Outdoors blog

Idaho wildlife experts talk turkey to teachers

Wild turkey gobbler during breeding season. (Associated Press)
Wild turkey gobbler during breeding season. (Associated Press)

WILDLIFE -- Wild turkeys have a lesson to teach, according to the Idaho Fish and Game Department, which has scheduled a teacher's workshop based on the birds this month.

Although turkeys roam wild areas and neighborhoods alike, many people know very little about the giant birds, said Phil Cooper, department wildlife educator.

What do they eat?  Where do they sleep to avoid predators? Do they nest in trees or on the ground?  Why do some gobble and others not? Are domestic turkeys and wild turkeys the same? 

And, why are some of them walking around these days with their brilliantly colored tail feathers all fanned out? 

A “Wild about Turkeys” Project Wild workshop is being offered in northern Idaho for teachers and youth leaders. Attendees will learn about the interesting and unusual habits of the wild turkey, a non-native species that was introduced into Idaho in the 1960’s.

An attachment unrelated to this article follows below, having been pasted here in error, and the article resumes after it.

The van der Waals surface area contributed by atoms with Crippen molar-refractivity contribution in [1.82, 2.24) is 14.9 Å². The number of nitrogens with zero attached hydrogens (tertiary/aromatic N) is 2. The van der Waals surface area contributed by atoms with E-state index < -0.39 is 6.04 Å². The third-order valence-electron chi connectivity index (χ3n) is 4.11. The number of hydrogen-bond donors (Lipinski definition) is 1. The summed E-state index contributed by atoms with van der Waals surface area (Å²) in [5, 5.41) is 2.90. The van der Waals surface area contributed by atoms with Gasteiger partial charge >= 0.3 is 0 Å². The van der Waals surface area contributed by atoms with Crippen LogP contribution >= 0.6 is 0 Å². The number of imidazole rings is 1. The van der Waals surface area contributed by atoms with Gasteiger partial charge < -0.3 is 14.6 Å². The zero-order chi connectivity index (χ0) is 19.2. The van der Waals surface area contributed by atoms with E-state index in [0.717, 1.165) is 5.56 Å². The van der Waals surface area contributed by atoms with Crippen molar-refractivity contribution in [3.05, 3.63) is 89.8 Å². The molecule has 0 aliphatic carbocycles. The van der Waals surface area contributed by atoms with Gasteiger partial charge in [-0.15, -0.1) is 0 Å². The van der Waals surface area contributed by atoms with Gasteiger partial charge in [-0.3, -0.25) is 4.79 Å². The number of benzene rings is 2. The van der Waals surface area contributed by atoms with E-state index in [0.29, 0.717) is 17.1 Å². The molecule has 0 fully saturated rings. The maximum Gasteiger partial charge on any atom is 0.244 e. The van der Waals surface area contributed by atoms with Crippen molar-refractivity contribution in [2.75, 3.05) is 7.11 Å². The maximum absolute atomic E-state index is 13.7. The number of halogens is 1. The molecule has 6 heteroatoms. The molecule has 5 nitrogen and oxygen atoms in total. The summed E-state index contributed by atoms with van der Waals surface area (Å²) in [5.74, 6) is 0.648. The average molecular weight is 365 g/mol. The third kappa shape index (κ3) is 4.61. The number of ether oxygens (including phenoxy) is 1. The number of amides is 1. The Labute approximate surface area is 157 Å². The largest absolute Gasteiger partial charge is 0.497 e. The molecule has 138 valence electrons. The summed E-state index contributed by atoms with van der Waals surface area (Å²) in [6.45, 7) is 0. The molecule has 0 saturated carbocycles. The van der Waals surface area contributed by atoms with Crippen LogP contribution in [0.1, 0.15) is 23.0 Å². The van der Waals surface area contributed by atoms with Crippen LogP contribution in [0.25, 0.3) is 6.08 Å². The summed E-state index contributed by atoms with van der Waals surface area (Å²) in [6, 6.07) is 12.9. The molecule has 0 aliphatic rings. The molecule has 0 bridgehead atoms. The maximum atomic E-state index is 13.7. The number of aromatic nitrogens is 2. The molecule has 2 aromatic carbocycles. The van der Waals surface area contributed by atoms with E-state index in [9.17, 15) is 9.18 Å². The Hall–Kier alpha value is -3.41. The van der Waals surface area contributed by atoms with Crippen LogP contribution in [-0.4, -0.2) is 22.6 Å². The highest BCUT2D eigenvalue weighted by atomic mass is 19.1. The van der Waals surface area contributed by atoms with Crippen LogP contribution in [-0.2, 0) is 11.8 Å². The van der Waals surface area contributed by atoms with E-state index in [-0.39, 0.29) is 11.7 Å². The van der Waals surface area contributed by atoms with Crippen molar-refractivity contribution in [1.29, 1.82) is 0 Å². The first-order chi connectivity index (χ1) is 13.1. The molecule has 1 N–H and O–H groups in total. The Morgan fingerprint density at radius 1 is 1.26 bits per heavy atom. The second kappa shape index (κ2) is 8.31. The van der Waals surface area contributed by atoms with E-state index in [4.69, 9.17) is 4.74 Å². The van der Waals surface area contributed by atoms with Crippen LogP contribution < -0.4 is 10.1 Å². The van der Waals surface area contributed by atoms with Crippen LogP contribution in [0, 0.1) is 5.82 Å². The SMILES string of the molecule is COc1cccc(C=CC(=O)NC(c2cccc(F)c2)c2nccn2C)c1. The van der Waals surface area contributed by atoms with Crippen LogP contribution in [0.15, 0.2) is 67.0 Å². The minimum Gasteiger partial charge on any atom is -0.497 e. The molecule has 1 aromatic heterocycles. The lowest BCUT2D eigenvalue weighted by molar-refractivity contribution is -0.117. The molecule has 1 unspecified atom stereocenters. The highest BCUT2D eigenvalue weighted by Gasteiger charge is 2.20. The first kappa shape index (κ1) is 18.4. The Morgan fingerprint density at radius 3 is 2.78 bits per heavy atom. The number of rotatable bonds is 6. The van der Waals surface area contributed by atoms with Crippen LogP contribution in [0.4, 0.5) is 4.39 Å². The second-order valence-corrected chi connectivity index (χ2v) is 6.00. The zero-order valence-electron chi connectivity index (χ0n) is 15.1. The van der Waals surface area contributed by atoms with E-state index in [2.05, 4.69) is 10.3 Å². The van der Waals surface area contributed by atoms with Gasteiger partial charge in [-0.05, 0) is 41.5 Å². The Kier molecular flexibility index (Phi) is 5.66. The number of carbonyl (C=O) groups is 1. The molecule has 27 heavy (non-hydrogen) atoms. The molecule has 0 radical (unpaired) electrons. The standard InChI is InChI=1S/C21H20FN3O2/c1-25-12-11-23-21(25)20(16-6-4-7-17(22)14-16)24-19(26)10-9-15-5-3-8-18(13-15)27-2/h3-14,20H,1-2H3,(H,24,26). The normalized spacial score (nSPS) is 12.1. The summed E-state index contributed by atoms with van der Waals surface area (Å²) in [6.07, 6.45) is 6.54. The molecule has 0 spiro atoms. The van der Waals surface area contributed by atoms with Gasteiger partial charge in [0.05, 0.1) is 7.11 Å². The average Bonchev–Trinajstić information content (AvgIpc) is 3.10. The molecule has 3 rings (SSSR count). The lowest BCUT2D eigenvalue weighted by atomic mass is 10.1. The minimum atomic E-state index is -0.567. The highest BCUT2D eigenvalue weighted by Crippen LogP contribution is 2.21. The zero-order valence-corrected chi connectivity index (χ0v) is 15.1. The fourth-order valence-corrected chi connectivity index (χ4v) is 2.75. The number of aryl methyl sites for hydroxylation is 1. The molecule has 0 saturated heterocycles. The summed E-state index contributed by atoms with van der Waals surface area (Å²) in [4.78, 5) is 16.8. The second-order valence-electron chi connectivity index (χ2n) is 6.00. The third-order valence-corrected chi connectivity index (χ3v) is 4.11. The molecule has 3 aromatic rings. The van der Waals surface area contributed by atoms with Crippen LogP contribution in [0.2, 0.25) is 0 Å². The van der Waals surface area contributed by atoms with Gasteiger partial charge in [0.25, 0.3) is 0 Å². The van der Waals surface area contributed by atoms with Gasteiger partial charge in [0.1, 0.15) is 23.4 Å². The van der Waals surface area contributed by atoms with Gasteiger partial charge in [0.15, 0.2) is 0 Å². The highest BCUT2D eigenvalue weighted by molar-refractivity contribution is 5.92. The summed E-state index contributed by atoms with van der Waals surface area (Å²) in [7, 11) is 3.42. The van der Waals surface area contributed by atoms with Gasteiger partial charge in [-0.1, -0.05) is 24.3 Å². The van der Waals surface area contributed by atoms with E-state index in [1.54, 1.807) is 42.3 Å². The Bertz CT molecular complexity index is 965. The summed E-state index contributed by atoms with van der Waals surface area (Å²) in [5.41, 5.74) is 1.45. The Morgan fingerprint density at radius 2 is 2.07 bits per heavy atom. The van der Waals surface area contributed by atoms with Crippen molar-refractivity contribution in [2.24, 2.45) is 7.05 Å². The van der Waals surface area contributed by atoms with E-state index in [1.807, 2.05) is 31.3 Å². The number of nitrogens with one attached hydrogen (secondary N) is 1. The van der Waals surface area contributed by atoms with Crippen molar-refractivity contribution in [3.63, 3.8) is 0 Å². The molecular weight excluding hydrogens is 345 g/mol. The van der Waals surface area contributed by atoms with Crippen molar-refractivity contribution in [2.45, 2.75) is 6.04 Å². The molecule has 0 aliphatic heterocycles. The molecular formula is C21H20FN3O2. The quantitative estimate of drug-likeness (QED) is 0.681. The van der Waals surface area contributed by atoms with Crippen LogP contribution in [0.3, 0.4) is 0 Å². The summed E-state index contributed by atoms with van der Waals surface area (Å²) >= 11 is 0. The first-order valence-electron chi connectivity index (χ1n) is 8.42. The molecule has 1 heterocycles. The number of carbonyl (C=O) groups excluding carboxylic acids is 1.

Grade school educators often talk about turkeys when Thanksgiving rolls around each November.  Teachers participating in this workshop will receive activity guides they can use with their students…and the materials are tied to Idaho’s state standards!  

Scheduled for April 25-26, the workshop includes a Friday evening (4-9 p.m.) at the Post Falls Cabela’s store, and most of the day on Saturday, which includes a field trip.  Space is limited, and pre-registration is required. 

Sign up for this or a future Project Wild workshop online at fishandgame.idaho.gov. Go to the “education” tab, then click on “Project Wild” specialized workshops.   Optional continuing education credits are available through multiple Idaho Universities for a fee.




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Rich Landers
Rich Landers writes and photographs stories for a wide range of outdoors coverage, including a Sunday feature section and a Thursday column. He also writes the Outdoors Blog.

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